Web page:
“I do want to write scripts though – that’s why I’m out here (living in LA with wife, Kari; infant, Zoe and dogs, Rufus and Dooze). I wrote a movie last summer that ended up getting buried by the studio that hired me to do it, even though everyone loved the script and Chris Moore and Live Planet were the producers,” he says. “I wish I could tell you more, but it’s a horrible story and I will get pissed if I go into it and possibly end up committing a homicide. But it was, unquestionably, the most disappointing and inexplicable experience of my professional career. It will take decades before I get over it. Not years. Decades.”
In a former life – before Holy Cross, before BU (for grad school) and way before he got the clout to do rambling correspondences with guys like Klosterman (and Ralph Wiley before him), the Guy was William J. Simmons III. A self-described “Love Child of the Impossible Dream,” the Guy lived from birth to 13 in Marlboro and Brookline. When his parents divorced, he moved to southern Connecticut but “I took the train to see my Dad every other weekend and for any big Celtics games in May and June,” he recalls. “I wrote in the book about the only time NY sports swayed me was for Gooden’s 84 and 85 seasons – although my love for Boston sports was completely over the top. You should have seen my room back then.”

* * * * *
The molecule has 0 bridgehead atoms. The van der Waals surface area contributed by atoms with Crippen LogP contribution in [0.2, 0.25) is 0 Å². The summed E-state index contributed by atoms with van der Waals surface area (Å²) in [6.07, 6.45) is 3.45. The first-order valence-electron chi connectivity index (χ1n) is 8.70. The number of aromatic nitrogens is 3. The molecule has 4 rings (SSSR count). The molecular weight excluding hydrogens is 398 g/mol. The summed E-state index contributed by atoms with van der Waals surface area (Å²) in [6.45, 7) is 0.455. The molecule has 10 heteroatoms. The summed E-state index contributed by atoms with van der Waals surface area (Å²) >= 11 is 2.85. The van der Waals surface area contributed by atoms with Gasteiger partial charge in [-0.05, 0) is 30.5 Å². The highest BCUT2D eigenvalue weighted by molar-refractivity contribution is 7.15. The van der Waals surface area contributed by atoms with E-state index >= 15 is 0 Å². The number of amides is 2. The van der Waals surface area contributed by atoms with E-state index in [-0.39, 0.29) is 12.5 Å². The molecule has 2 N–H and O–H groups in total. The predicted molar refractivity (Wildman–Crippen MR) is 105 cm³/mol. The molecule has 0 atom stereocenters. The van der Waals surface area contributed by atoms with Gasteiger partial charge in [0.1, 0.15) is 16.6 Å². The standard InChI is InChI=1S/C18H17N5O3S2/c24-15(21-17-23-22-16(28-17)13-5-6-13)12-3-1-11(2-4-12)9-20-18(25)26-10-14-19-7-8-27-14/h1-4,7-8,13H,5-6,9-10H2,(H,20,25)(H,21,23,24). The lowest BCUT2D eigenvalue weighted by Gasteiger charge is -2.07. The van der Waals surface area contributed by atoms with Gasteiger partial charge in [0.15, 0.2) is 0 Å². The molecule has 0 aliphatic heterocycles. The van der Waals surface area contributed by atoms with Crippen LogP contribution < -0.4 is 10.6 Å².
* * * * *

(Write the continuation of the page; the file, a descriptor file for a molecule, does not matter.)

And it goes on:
A student at Greenwich Country Day School [he startlingly shares an alma mater with BOTH the elder George Bush (GCDS) and the aging Dan Shaughnessy (Holy Cross)] the Guy admits to being “more of a wise guy and sports freak who played everything well and nothing great.
“Plus I could always write,” he reminds us.
At Holy Cross he had his own column from the beginning of sophomore year onward, was a sports editor and dabbled in some college-level electronic media. And he re-started the school’s parody newspaper (big surprise there, eh?) and, “I also started an underground magazine about the people on my freshman hall called “The Velvet Edge” that was handwritten and like 12-14 pages an issue. . . great way to rank on everybody and post embarrassing photos.”
Hmmmmm. Sounds like a lot of the Internet today, eh?
It was while getting his masters at BU (ironically in print journalism) that the Guy got introduced to “The Man,” as it were.
“I started working at the (Boston) Herald the following September, answering phones and doing shit work, organizing food runs, working on the Sunday football scores section,” he says. “What a miserable place. I thought it was just me, but I have gotten emails from people since who had similarly horrible experiences there.